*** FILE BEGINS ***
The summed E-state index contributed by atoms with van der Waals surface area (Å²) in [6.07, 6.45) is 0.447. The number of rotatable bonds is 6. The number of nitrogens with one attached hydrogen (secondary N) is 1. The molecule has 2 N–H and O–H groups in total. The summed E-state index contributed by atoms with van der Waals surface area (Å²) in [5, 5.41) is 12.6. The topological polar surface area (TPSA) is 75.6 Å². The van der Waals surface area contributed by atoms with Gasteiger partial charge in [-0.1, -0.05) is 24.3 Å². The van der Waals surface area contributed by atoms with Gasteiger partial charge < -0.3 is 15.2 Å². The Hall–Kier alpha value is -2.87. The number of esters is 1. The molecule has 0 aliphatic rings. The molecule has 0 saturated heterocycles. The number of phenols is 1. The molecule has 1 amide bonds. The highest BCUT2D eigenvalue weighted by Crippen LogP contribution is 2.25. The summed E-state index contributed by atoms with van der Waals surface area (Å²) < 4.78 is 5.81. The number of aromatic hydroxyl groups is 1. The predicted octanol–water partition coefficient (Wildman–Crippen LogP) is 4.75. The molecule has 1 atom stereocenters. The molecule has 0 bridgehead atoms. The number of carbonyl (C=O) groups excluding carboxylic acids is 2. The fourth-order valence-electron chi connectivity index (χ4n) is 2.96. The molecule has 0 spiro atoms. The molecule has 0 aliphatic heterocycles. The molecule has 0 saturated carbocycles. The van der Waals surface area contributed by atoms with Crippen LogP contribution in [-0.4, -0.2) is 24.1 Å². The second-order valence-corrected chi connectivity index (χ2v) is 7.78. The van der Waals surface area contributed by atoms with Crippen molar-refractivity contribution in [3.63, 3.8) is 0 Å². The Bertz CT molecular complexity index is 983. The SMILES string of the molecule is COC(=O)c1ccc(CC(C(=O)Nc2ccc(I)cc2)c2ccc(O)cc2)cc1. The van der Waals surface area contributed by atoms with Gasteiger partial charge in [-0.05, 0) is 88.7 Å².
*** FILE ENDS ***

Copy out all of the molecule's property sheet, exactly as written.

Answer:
The summed E-state index contributed by atoms with van der Waals surface area (Å²) in [6.07, 6.45) is 0.447. The number of rotatable bonds is 6. The number of nitrogens with one attached hydrogen (secondary N) is 1. The molecule has 2 N–H and O–H groups in total. The summed E-state index contributed by atoms with van der Waals surface area (Å²) in [5, 5.41) is 12.6. The topological polar surface area (TPSA) is 75.6 Å². The van der Waals surface area contributed by atoms with Gasteiger partial charge in [-0.1, -0.05) is 24.3 Å². The van der Waals surface area contributed by atoms with Gasteiger partial charge < -0.3 is 15.2 Å². The Hall–Kier alpha value is -2.87. The number of esters is 1. The molecule has 0 aliphatic rings. The molecule has 0 saturated heterocycles. The number of phenols is 1. The molecule has 1 amide bonds. The highest BCUT2D eigenvalue weighted by Crippen LogP contribution is 2.25. The summed E-state index contributed by atoms with van der Waals surface area (Å²) < 4.78 is 5.81. The number of aromatic hydroxyl groups is 1. The predicted octanol–water partition coefficient (Wildman–Crippen LogP) is 4.75. The molecule has 1 atom stereocenters. The molecule has 0 bridgehead atoms. The number of carbonyl (C=O) groups excluding carboxylic acids is 2. The fourth-order valence-electron chi connectivity index (χ4n) is 2.96. The molecule has 0 spiro atoms. The molecule has 0 aliphatic heterocycles. The molecule has 0 saturated carbocycles. The van der Waals surface area contributed by atoms with Crippen LogP contribution in [-0.4, -0.2) is 24.1 Å². The second-order valence-corrected chi connectivity index (χ2v) is 7.78. The van der Waals surface area contributed by atoms with Crippen molar-refractivity contribution in [3.63, 3.8) is 0 Å². The Bertz CT molecular complexity index is 983. The SMILES string of the molecule is COC(=O)c1ccc(CC(C(=O)Nc2ccc(I)cc2)c2ccc(O)cc2)cc1. The van der Waals surface area contributed by atoms with Gasteiger partial charge in [-0.05, 0) is 88.7 Å².